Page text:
DAVID Cameron met with the UK’s vaccine minister less than two months before a private health firm that he advises, Illumina, won £870,000-worth of public contracts, according to a new report.

Open Democracy revealed the meeting between Cameron and Nadhim Zahawi, with Illumina represented too.

It is listed in official government transparency records as being on March 1 this year “to discuss UK genomics sequencing”.

Cameron has previously claimed that his role at the company is simply to promote the benefits of genome sequencing, and that he does not lobby the government for contracts on Illumina’s behalf.

But on April 29, just two months after the initial meeting, Illumina Cambridge Ltd was awarded a £697,788 Public Health England contract to supply medical equipment, pharmaceuticals, personal care products and laboratory, optical and precision equipments. A week later on May 7, a second PHE contract worth between £34,564 and £172,824 was awarded to the company for a similar range of supplies.

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Rose Whiffen, research officer at Transparency International UK, said: “It will make troubling reading for many that a former prime minister can meet with his past colleagues in government on behalf of a paying client, yet there are no enforceable rules to prevent this from happening.”

Whiffen added: “Given what we know now about his lobbying for Greensill, the appearance of David Cameron elsewhere in official transparency disclosures suggests that was not an isolated attempt by him to exert influence in Whitehall after leaving office.”

But a spokesman for the former PM said the meeting was “in no way connected to government contracts”.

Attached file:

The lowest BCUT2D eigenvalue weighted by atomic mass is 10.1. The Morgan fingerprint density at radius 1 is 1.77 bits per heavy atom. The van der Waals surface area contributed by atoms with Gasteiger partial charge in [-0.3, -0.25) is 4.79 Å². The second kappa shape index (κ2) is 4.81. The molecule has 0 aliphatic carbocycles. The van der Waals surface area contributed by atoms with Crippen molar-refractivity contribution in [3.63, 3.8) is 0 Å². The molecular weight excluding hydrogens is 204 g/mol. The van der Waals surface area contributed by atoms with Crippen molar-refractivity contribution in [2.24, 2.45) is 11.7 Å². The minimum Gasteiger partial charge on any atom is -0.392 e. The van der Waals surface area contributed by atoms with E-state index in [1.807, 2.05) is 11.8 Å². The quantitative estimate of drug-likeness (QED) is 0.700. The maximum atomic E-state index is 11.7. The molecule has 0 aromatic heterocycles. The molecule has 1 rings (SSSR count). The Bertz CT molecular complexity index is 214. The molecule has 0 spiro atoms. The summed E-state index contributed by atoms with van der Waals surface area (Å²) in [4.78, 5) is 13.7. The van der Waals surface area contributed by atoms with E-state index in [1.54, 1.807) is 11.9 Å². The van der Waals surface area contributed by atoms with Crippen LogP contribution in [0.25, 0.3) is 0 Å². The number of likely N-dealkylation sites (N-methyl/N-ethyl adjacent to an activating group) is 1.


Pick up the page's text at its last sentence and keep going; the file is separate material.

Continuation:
During his time as prime minister, Cameron set up Genomics England. A £78 million deal between Genomics England and Illumina was later announced.

Cameron was signed up as an adviser to Illumina in 2018. When he was given the role, he said he “would not play any role in contract negotiations between Genomics England (or DH) and Illumina”.

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It comes after Cameron acknowledged mis-steps over the Greensill Capital lobbying controversy.

He said that having “reflected on this at length” he accepts there are “important lessons to be learnt”.

The scandal surfaced when it emerged the Conservative privately lobbied ministers, including with texts to Chancellor Rishi Sunak, to win access to an emergency coronavirus loan scheme for his employer, the scandal-hit financier Lex Greensill.

The total number of ministers to be entangled in the controversy reached four when it was reported that Cameron arranged a “private drink” between Health Secretary Matt Hancock and Greensill to discuss a payment scheme later rolled out in the NHS.

Cameron also emailed a senior Downing Street adviser pressing for a rethink on Greensill’s application for access to emergency funding.